Henry Doktorski
Organist Accordionist Composer Conductor Author Educator
Butler County Symphony Concert
Butler County Symphony
February 12, 2005: Henry Doktorski performed as soloist with the Butler County (Pennsylvania) Symphony Orchestra in a performance of Tres Tangos by the Argentinean-born composer and bandonéonist, Astor Piazzolla (1921-1992). (The bandonéon is a type of button-accordion especially popular in South America.) The concert was conducted by Elisabeth Heath-Charles, the music director and conductor of the orchestra.

Tres Tangos was written in 1962 and premiered under the direction of Paul Klecky in 1963. The piece won the Hirsch Prize in the same year. It is scored for bandonéon, harp, piano, percussion, and strings. The three movements are titled Allegro tranquillo, Moderato mistico, and Allegretto molto marcato.

After the Tres Tangos performance, Doktorski returned to the stage and performed as an encore his own Theme and Variation on Richard Roger's "Edelweiss," following which he accompanied soprano soloist and Butler native Evie Barnes in a medley of four love songs to commemorate Valentine's Day: Irving Gordon's Unforgettable, Burt Bacharach's Close to You and I'll Never Fall in Love Again, and Dolly Parton's I Will Always Love You.

The president of the Butler County Symphony Association, Robert C. Shoemaker, wrote, "Your performance of Tres Tangos by Piazzolla was beautifully executed. Your collaboration with Evie Barnes was also much appreciated. We realize your efforts in the arrangement of the medley and applaud your musical talents. The response to the concert has been very positive and we thank you for your part in making the evening such a success."

The Butler County Symphony manager, Virginia Netchi, wrote, "The Piazzolla was mesmerizing and your playing introduced many people to the sublime possibilities of the accordion. We hope other orchestras will invite you to play it with them also."

One very special guest at the concert was 72-year-old Joan Moyer, a classical accordion lover from Indianapolis, Indiana, who flew 800 miles round-trip to hear Doktorski perform. She said, "I have been following Henry's career on his website for the past four years or so and I have most of his recordings. I haven't heard a live accordion performance for many years - and this was the first one of this year."

Doktorski invited Mrs. Moyer to attend the Friday night dress rehearsal where he introduced her to the conductor and orchestra, and then treated her and soprano Evie Barnes to dinner at a local restaurant, where Mrs. Moyer spoke about attending accordion competitions in her youth and meeting Pietro Deiro and Charles Magnante. Doktorski said, "Mrs. Moyer is such a sweet and charming lady; and very easy to please: she only ordered a glass of Coke at the restaurant!"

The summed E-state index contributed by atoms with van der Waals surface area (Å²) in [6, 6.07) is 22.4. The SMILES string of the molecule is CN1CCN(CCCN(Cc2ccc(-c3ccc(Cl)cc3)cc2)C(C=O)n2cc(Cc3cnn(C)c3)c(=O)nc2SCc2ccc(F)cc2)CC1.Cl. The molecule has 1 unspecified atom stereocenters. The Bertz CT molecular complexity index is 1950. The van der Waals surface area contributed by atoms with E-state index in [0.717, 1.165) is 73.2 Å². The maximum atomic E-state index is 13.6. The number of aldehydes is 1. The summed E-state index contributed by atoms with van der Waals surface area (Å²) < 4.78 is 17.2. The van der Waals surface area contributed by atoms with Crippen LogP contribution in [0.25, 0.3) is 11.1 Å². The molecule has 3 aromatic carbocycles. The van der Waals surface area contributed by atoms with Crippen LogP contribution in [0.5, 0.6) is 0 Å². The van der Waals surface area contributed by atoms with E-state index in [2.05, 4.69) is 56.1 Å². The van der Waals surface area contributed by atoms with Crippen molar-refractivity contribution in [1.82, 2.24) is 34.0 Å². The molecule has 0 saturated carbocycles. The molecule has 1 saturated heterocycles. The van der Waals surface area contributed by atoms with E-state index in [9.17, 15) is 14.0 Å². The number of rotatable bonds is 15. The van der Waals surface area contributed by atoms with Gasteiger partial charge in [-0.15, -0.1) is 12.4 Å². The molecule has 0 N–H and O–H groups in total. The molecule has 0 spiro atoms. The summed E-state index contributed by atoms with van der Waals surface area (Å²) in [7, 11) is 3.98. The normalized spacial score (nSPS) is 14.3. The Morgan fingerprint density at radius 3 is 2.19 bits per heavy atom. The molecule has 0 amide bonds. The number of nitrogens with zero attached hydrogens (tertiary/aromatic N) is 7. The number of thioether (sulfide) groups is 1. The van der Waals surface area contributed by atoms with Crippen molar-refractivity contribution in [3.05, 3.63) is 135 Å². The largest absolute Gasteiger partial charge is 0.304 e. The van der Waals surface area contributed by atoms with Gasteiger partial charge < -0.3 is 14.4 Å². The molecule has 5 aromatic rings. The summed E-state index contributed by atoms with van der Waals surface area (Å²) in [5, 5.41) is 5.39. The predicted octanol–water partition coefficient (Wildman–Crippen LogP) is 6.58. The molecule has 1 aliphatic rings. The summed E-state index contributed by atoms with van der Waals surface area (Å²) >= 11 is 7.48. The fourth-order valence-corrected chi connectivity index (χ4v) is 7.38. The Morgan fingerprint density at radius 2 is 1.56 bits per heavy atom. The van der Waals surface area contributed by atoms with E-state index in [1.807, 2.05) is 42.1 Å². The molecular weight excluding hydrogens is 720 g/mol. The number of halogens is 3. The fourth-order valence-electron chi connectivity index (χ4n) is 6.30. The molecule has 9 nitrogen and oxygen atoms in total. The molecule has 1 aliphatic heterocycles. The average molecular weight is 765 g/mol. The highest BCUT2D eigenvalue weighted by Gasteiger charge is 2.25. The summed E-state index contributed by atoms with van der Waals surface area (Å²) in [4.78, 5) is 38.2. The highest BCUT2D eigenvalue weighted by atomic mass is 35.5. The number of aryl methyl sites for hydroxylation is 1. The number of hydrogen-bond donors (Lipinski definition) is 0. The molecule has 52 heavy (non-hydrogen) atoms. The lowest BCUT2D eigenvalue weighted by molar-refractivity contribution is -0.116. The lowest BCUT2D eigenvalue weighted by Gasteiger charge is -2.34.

Mrs. Moyer continued, "It seemed that I was spending a lot of energy, time and finances in traveling so far to see Henry's concert with the Butler Symphony. My co-workers called me a groupie, my brother called me a stalker, and my 94-year-old mother said I was nuts! So on the flight to Pennsylvania I wondered to myself whether it was going to be worth it. . . . And indeed, it was even more than I had hoped! The tone, clarity, preciseness, the accuracy of Henry's playing, his demeanor while playing! I enjoyed hearing him play in person. It was well worth the endeavor!"

To listen to excerpts from this concert, go to Sound Files.

About Astor Piazzolla:

Piazzolla was born in Argentina, and he spent much of his youth performing tangos. As a young man, however, he abandoned the tango and began classical compositional studies with Argentina's Alberto Ginastera and France's Nadia Boulanger.

Finding his classical compositions lacking in depth of feeling, Boulanger asked him about his own traditions. When it finally occurred to him to play her one of his own tangos, she replied, "This is Piazzolla. You must never abandon this." Under her tutelage she coaxed him to join his two external influences, that of classical music and his love of American jazz, to his native tango.

It was Piazzolla's dream to create a tango that would not only be dance music but concert music as well. "For me," Piazzolla said, "the tango was always for the ear rather than the feet." The results were as audacious and innovative as they were outrageous to prevailing trends. For in Argentina, you don't mess with the tango and go away unscathed. As a beloved music that helped to define a largely immigrant people, to give them a newfound identity in rough times, messing with the tango was messing with the fledgling national character.

So when Piazzolla returned to Buenos Aires from trips abroad, taxi drivers recognizing him through their rearview mirrors would harangue him, while others pulling up to the curb pulled right back out again. Musicians even came to threaten his life. A few once waited for him outside his house to work him over. One tango singer actually barged into a radio station where he was giving an interview and put a pistol to his head. "I was taking the old tango away from them," Piazzolla said. "The old tango, the one they loved was dying. And they hated me." But he took nothing away from them at all. By modernizing the form, by midwifing the birth of a far more profound music within the tango, Astor Piazzolla made it more eternal.

Piazzolla wrote over 750 compositions, including concerti, operas, film and theater scores, and made over seventy records.

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